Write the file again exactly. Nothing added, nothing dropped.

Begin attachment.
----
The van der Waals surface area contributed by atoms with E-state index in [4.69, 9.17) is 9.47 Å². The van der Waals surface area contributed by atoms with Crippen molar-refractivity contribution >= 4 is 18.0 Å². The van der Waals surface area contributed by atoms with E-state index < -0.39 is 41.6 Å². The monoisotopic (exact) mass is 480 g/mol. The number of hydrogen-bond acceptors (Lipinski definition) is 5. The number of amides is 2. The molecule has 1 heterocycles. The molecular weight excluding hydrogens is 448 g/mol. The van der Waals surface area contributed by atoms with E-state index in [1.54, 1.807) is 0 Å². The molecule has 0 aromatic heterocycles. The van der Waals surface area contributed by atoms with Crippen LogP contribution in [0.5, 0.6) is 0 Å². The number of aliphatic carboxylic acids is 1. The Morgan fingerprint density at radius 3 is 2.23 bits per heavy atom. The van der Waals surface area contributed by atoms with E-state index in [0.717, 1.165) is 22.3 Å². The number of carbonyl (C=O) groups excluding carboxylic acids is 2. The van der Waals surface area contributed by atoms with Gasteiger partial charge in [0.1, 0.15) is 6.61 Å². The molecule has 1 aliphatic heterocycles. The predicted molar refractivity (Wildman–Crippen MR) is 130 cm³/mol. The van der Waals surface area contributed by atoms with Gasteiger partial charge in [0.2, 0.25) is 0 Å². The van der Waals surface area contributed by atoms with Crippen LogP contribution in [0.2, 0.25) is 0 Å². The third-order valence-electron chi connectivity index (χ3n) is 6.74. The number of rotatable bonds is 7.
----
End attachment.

The van der Waals surface area contributed by atoms with E-state index in [4.69, 9.17) is 9.47 Å². The van der Waals surface area contributed by atoms with Crippen molar-refractivity contribution >= 4 is 18.0 Å². The van der Waals surface area contributed by atoms with E-state index < -0.39 is 41.6 Å². The monoisotopic (exact) mass is 480 g/mol. The number of hydrogen-bond acceptors (Lipinski definition) is 5. The number of amides is 2. The molecule has 1 heterocycles. The molecular weight excluding hydrogens is 448 g/mol. The van der Waals surface area contributed by atoms with E-state index in [1.54, 1.807) is 0 Å². The molecule has 0 aromatic heterocycles. The van der Waals surface area contributed by atoms with Crippen LogP contribution in [0.5, 0.6) is 0 Å². The number of aliphatic carboxylic acids is 1. The Morgan fingerprint density at radius 3 is 2.23 bits per heavy atom. The van der Waals surface area contributed by atoms with E-state index in [0.717, 1.165) is 22.3 Å². The number of carbonyl (C=O) groups excluding carboxylic acids is 2. The van der Waals surface area contributed by atoms with Gasteiger partial charge in [0.1, 0.15) is 6.61 Å². The molecule has 1 aliphatic heterocycles. The predicted molar refractivity (Wildman–Crippen MR) is 130 cm³/mol. The van der Waals surface area contributed by atoms with Gasteiger partial charge in [0.2, 0.25) is 0 Å². The van der Waals surface area contributed by atoms with Crippen LogP contribution in [0.2, 0.25) is 0 Å². The third-order valence-electron chi connectivity index (χ3n) is 6.74. The number of rotatable bonds is 7.